The reason is very simple: the music business is a commodity industry dictated by sales and nothing else.The possibility that America’s moral majority might boycott JustinTimberlake, Janet’s dancing partner at the Super Bowl incident, forcedTimberlake to make an arselicking apology at the Grammy awards this week. His performance was more 1950s petrified seminarian than 21st century rock’n’roll hopeful. (“Wardrobe malfunction” – now there’s a good one.)
But that’s how the mainstream music industry works. It is a business and product is shifted by radio play lists and marketed accordingly across the globe.
In many ways it is the antithesis of the creative forces coming up naturally from the street. As a result, the Super Bowl half-time slot is the holy of marketing holies for the music industry and this explains why there was more coverage of Janet’s boob-flash than anything else in the US last week.
In many ways, the industry is a commodity business that might as well be selling detergent.Sony probably relies on similar techniques of mass marketing, focus groups and TVadvertising as the likes of Unilever. Arguably, the independent, creative urges that drive teenagers to make their statements are millions of miles away from the corporate headquarters of the music industry with their marketing executives, accountants and shareholders. But the industry is changing and the success of Irish singer Damien Rice suggests that there is another business model for young musicians to follow.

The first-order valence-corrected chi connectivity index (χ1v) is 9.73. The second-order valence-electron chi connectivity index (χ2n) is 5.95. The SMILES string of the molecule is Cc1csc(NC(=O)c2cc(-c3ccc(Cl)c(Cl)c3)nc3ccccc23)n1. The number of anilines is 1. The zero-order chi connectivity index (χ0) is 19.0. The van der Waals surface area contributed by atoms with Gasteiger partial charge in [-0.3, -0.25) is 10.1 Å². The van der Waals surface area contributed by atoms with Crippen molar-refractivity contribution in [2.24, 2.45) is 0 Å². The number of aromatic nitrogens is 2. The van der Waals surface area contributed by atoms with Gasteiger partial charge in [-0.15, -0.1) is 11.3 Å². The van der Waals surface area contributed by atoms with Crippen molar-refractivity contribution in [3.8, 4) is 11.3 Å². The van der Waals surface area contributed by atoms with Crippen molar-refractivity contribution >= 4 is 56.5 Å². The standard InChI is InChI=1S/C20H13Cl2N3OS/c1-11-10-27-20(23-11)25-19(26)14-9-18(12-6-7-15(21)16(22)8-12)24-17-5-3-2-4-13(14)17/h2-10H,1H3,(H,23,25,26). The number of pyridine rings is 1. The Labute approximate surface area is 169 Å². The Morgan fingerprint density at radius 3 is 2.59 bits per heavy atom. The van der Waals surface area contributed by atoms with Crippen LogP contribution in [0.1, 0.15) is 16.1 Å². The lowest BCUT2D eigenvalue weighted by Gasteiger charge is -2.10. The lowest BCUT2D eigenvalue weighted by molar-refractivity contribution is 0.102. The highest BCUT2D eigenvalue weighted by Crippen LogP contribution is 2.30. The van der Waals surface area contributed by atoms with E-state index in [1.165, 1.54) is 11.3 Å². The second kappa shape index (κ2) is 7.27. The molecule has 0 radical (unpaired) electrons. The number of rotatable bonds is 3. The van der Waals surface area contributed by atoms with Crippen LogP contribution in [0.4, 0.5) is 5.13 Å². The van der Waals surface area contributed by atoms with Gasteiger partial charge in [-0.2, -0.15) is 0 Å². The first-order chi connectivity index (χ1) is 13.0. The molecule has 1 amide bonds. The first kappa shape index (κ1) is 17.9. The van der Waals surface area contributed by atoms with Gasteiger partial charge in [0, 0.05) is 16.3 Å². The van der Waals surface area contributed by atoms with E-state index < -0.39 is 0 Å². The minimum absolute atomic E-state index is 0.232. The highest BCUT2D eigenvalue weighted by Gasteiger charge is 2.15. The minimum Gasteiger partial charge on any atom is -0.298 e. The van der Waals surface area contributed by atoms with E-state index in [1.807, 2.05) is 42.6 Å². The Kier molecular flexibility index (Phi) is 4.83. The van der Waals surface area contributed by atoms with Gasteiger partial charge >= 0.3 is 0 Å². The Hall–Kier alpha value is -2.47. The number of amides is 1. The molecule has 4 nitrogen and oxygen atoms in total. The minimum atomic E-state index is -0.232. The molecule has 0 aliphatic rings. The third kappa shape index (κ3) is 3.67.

Before getting onto the Damien Rice phenomenon, it is worth considering the dramatic changes that are taking place in the way people buy and listen to music. In 2003, 25 per cent of retail record stores in the US closed down. The retail market for CDs is taking a kicking from the internet. In Ireland, total CD sales fell in 2003 to ï¿½108.5 million from ï¿½135.9 million the year before.
Universal Music in Ireland saw its turnover fall from ï¿½28 million in 2001 to ï¿½23 million in 2002. Also, “burning” music from the net and internet piracy continues to grow exponentially.
Technology is also changing the way music is recorded, liberating individuals and bands from the grip of the big record labels. In the past, recording an album involved hiring a huge, expensive 28- track studio, replete with tech-operators, sound engineers and producers.These days, huge advances in technology mean that musicians can rent or buy the equipment much cheaper and can record albums on their own, often in their own bedrooms.Thus the cost of making, selling and marketing a CD has collapsed and some bands and musicians have recognised this. Damien Rice is one such character.